Looters run riot after Hurricane Katrina

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Key points

• Army helicopter shot at while rescueing refugees stranded in New Orleans

• Thousands of National Guards taken off rescue duties to tackle looting in city

• Bush pledges $10bn in aid as city reported to be running out of supplies

Key quote

"The truth is, a terrible tragedy like this brings out the best in most people, and brings out the worst in some people" - Haley Barbour, Mississippi governor

Story in full THE aftermath of Hurricane Katrina turned from tragedy to anarchy yesterday, as violence and looting threatened to derail efforts to help the hundreds of thousands of people displaced from their homes and struggling to survive in appalling conditions.

Amid scenes of utter chaos, a military helicopter came under fire as it tried to lift refugees from New Orleans' Superdome sports stadium, while a hospital was abandoned after an armed gang held up a supply lorry bringing in food, water and medical supplies.

With the city likely to be uninhabitable for months, the death toll possibly running into thousands and the threat of disease from the dead bodies floating among the wreckage becoming a serious problem, relief operations should have taken priority.

Instead, thousands of National Guard troops in armoured vehicles had to be dispatched to the city and hundreds of police officers taken off search and rescue operations to tackle the looting.

"The truth is, a terrible tragedy like this brings out the best in most people, and brings out the worst in some people," said Haley Barbour, the governor of neighbouring Mississippi, vowing to deal with looters in his state as "ruthlessly as we can get our hands on them".

The US president, George Bush, who is due to visit the area today, warned there should be "zero tolerance" for those breaking the law during an emergency situation.

In a televised statement last night, the president said aid was on the way. "This is an agonising time for the people of the Gulf Coast," Mr Bush said as he stood with the two former presidents, George Bush Snr and Bill Clinton, in the White House.

"We're united in our determination to help the good people who have been hit by this hurricane," the president said as officials announced the administration intended to provide $10 billion (5.5 billion) to cover immediate relief needs.

But images of suffering continued to haunt the American public. Television crews were proving the only communication channels in the worst-hit areas.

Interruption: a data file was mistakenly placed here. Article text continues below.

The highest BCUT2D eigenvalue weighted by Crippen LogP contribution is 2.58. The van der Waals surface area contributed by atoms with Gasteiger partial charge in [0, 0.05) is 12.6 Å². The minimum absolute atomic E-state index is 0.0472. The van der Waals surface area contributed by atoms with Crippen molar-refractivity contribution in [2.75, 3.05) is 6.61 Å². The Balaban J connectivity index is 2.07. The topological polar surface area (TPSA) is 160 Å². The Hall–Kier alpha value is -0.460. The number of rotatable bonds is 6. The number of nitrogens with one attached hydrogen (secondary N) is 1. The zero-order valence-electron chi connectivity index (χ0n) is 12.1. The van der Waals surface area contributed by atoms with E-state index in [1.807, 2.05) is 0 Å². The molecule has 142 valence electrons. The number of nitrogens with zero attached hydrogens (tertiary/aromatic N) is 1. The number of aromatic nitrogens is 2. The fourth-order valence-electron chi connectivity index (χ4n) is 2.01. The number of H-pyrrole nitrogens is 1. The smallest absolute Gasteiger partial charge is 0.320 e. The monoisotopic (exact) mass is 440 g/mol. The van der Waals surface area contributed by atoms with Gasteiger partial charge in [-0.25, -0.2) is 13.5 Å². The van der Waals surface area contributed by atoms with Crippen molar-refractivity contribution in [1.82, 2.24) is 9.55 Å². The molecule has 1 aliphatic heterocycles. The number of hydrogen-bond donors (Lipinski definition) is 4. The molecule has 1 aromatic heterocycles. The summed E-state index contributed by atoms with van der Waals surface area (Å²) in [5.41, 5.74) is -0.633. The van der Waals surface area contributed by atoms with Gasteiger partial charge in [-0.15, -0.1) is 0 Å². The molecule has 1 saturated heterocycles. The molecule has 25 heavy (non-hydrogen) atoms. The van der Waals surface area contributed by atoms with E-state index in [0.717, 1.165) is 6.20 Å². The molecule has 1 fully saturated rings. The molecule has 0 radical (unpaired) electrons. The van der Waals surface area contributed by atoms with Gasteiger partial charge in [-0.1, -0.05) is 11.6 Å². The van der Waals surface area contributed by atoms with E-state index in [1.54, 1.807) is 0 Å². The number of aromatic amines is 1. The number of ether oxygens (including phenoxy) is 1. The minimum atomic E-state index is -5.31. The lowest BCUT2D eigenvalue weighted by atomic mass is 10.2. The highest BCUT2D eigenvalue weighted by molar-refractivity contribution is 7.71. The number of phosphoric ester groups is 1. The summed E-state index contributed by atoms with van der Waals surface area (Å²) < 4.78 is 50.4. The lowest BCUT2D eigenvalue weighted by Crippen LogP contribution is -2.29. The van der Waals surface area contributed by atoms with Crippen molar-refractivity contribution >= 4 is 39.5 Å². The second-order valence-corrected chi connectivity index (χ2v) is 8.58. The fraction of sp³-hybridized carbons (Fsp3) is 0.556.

CNN journalist Kyra Phillips said: "Where are the resources? We are not seeing these individuals in action. People are dying, we are seeing pictures of people dying and bodies on the streets."

Ray Nagin, the mayor of New Orleans, issued an urgent plea for relief of his flooded city, highlighting the plight of people stranded at its convention centre. "This is a desperate SOS," he said. "Right now we are out of resources at the convention centre and don't anticipate enough buses.

"The convention centre is unsanitary and unsafe, and we are running out of supplies for 15,000 to 25,000 people."

As many as 30,000 National Guard troops are expected to be mobilised soon, and the US Navy is sending the aircraft carrier Harry S Truman to help with rescue efforts.

But just as in Iraq in the first days after the fall of Saddam Hussein, the US authorities appeared unprepared for the scale of the looting.

The most serious incident came when shots were fired at a military helicopter.

As many as 60,000 people had gathered at the Superdome for shelter, but Richard Zeuschlag, an ambulance official, said rescue operations had been suspended until control could be regained.

Earlier, a medical evacuation helicopter aborted its landing at a hospital in the outlying town of Kenner, when the pilot reported that 100 people were on the landing pad, some of them with guns. "He was frightened and would not land," said Mr Zeuschlag.

As tempers flared, a man shot his sisters dead in an argument over a bag of ice. Dozens of car-jackings were reported, including that of a nursing home bus.

Kathleen Blanco, the governor of Louisiana, despaired at the breakdown in law and order. "It's intolerable," she said.